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Revenue variation in the labor market

There may exist two forms of businesses in the labor market. In this context, labor market will refers to the market in which the workers compete for jobs while the employers compete for workers. The first is a monopoly which is the sole producer of a specific product. The other is the competitive business where rivals compete for similar interests. This paper will focus on the chance that a monopoly has to earn higher revenue than their competitive counterparts. Introduction

A monopoly will exist in a market when only one firm supplies the output in an industry. A specific enterprise or individual has powers to significantly determine which other individuals will access a particular service or product. The result is lack of substitutes or economic competition. A closely related term is monopsony which means the existence of a single buyer for a product. A government monopoly is that which is granted by the state to allow venturing into risky investment or enrich some domestic constituencies.

On the contrary is a competitive industry. This will be in competition with other industries in the same line of business in the provision of services or goods. Monopolies generate more revenue than their competitive counterpart for the same products at the same prices in the labor market. In the absence of a competitive market, the profits reaped are essentially monopoly profits. These firms, referred to as price takers, determine the price of their products, known as monopoly prices.

Such prices result in economic profits that are normally higher than the normal profits. The competitive industry on the other hand has to compromise with lower profit than the normal profit. A customer can easily buy a product from the industry as easy as from the rival industry. The profits obtained form these products should therefore be monitored and minimized as possible so as to retain customers. The higher turn-overs allow monopolies to invest in research and development to improve their products and retain expertise knowledge.

A monopoly has the power to determine the price of its products (monopoly price). Price is optimally set such that the marginal cost and the marginal revenue equal where optimum output meets the demand (Farrell & Gallini, 1998). For a monopolist, this price is higher. It subsequently implies more revenue as compared to the competitive industry that will have to work within the limits of the optimum price. Monopolies have the advantage of regulating the output so as to increase their prices.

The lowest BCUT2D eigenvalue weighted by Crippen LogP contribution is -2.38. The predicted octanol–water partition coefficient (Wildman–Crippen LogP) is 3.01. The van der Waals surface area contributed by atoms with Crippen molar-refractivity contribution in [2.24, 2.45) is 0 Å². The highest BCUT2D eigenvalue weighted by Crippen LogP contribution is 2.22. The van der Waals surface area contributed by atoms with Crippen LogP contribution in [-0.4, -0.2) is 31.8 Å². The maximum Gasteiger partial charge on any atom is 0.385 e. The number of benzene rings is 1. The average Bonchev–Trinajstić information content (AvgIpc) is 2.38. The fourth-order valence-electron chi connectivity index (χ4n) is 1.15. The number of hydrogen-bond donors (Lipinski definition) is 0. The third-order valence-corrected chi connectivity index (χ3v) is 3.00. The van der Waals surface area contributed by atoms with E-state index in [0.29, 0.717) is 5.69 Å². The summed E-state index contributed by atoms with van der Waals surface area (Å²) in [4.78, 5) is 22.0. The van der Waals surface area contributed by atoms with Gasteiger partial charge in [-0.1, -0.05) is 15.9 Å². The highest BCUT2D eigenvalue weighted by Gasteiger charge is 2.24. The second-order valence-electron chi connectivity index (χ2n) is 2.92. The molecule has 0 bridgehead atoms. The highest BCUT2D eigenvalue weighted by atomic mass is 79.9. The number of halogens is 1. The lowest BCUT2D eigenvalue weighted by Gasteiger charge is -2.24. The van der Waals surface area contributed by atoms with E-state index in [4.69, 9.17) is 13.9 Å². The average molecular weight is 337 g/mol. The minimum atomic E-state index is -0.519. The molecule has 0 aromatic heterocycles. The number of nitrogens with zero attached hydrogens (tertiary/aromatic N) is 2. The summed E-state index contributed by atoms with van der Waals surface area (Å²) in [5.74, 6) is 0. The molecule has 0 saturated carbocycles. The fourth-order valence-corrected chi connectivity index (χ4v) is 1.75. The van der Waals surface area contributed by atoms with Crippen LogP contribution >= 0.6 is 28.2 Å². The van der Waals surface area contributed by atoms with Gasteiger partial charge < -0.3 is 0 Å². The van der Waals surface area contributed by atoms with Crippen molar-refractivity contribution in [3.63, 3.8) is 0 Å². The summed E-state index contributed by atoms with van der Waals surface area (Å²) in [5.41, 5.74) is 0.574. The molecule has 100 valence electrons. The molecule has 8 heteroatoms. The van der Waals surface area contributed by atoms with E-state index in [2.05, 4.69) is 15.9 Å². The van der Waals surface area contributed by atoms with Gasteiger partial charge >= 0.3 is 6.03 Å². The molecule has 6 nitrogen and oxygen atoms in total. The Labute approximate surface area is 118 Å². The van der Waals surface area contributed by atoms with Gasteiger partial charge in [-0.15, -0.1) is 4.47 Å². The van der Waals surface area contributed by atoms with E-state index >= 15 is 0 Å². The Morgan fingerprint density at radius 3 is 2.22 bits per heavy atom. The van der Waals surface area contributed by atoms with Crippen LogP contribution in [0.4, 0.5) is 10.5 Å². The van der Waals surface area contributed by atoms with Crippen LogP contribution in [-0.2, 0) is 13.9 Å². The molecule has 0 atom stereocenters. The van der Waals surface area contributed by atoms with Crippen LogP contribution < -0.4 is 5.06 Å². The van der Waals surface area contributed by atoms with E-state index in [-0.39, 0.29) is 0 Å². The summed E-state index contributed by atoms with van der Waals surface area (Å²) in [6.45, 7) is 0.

This is accomplished by reducing supplies so as to increase demand. In a competitive market however, if one industry reduces its supplies, then the rival takes the opportunity to increase its output to meet the demand. Economies of scale favor monopolies than the competitive industries. Since these companies are the sole producers of the respective products, they enjoy the advantage of Large scale production. Competitive industries on the other hand have to share the labor market hence divided production for each industry.

They often experience low production as they do not enjoy vast markets like their monopoly counterparts. The economies of scale would thus benefit monopolies more than the competitive industries. Finally, monopolies are protected by the government and receive incentives for their operations. They access government franchises like power and telephones at subsidized costs. Their expenses having been minimized, monopolies therefore enjoy the benefit of adequate resources to induce competitive workers and technology as compared to their competitive counterparts.

The involved government may also patent specific products for the monopoly thus giving it exclusive ownership thus prohibiting other entrants from producing the same product. Despite these capabilities endowed with monopolies, proper regulations need to govern their decisions. Exaggerated prices or profit margins may lead the consumers to opt out of the consumption of these products. The fall in demand will lead to a fall in revenue.


Farrell, J. & Gallini, N. T. (1998). Second-Sourcing as a Commitment: Monopoly Incentives to Attract Competition. MIT Press.